Author(s): Wei SQ, Qi HP, Luo ZC, Fraser WD
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Abstract OBJECTIVE: To estimate the associations between maternal vitamin D status and adverse pregnancy outcomes. STUDY DESIGN: We searched electronic databases of the human literature in PubMed, EMBASE and the Cochrane Library up to October, 2012 using the following keywords: "vitamin D" and "status" or "deficiency" or "insufficiency" and "pregnancy". A systematic review and meta-analysis were conducted on observational studies that reported the association between maternal blood vitamin D levels and adverse pregnancy outcomes including preeclampsia, gestational diabetes mellitus (GDM), preterm birth or small-for-gestational age (SGA). RESULTS: Twenty-four studies met the inclusion criteria. Women with circulating 25-hydroxyvitamin D [25(OH)D] level less than 50 nmol/l in pregnancy experienced an increased risk of preeclampsia [odds ratio (OR) 2.09 (95\% confidence intervals 1.50-2.90)], GDM [OR 1.38 (1.12-1.70)], preterm birth [OR 1.58 (1.08-2.31)] and SGA [OR 1.52 (1.08-2.15)]. CONCLUSION: Low maternal vitamin D levels in pregnancy may be associated with an increased risk of preeclampsia, GDM, preterm birth and SGA.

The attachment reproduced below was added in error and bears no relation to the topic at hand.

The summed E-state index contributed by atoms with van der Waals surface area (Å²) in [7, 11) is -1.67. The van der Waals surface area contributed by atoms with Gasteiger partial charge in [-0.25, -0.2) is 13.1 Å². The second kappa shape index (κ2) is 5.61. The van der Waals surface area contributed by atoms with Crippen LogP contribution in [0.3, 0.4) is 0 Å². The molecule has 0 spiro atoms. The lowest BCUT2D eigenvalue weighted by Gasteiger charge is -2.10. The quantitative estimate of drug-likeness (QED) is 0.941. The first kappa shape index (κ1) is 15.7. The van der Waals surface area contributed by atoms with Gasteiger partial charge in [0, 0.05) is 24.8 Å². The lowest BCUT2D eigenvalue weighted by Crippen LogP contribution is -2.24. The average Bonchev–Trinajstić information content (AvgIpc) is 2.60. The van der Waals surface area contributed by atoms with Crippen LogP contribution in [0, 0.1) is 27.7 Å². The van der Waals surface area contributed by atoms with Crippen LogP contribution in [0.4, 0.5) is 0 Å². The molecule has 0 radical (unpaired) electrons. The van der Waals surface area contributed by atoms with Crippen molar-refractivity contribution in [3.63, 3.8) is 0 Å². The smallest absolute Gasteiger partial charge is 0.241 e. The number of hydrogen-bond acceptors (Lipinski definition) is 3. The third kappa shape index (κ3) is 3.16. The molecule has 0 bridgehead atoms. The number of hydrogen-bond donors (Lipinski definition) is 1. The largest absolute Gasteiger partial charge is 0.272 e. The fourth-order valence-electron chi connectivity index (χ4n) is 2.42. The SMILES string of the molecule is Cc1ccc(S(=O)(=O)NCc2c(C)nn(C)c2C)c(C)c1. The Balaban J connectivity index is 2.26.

This article was published in J Matern Fetal Neonatal Med
and referenced in Journal of Nutrition & Food Sciences